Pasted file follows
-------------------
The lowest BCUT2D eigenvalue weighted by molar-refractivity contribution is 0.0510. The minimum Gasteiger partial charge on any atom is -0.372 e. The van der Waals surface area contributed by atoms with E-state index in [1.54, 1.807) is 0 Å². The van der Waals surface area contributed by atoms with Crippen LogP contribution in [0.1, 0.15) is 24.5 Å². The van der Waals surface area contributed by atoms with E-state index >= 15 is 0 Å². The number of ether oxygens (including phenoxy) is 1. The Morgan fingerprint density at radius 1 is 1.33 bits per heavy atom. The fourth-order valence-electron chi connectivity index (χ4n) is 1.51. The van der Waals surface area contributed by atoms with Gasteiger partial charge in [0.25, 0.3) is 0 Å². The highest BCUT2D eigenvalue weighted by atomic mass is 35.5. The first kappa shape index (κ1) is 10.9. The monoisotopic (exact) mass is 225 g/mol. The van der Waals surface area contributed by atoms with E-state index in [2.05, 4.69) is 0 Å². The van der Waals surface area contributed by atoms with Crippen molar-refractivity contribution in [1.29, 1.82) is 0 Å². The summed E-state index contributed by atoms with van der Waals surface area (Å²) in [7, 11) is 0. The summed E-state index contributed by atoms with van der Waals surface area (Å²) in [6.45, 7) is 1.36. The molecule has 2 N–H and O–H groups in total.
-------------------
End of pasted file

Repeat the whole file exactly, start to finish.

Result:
The lowest BCUT2D eigenvalue weighted by molar-refractivity contribution is 0.0510. The minimum Gasteiger partial charge on any atom is -0.372 e. The van der Waals surface area contributed by atoms with E-state index in [1.54, 1.807) is 0 Å². The van der Waals surface area contributed by atoms with Crippen LogP contribution in [0.1, 0.15) is 24.5 Å². The van der Waals surface area contributed by atoms with E-state index >= 15 is 0 Å². The number of ether oxygens (including phenoxy) is 1. The Morgan fingerprint density at radius 1 is 1.33 bits per heavy atom. The fourth-order valence-electron chi connectivity index (χ4n) is 1.51. The van der Waals surface area contributed by atoms with Gasteiger partial charge in [0.25, 0.3) is 0 Å². The highest BCUT2D eigenvalue weighted by atomic mass is 35.5. The first kappa shape index (κ1) is 10.9. The monoisotopic (exact) mass is 225 g/mol. The van der Waals surface area contributed by atoms with E-state index in [2.05, 4.69) is 0 Å². The van der Waals surface area contributed by atoms with Crippen molar-refractivity contribution in [1.29, 1.82) is 0 Å². The summed E-state index contributed by atoms with van der Waals surface area (Å²) in [7, 11) is 0. The summed E-state index contributed by atoms with van der Waals surface area (Å²) in [6.45, 7) is 1.36. The molecule has 2 N–H and O–H groups in total.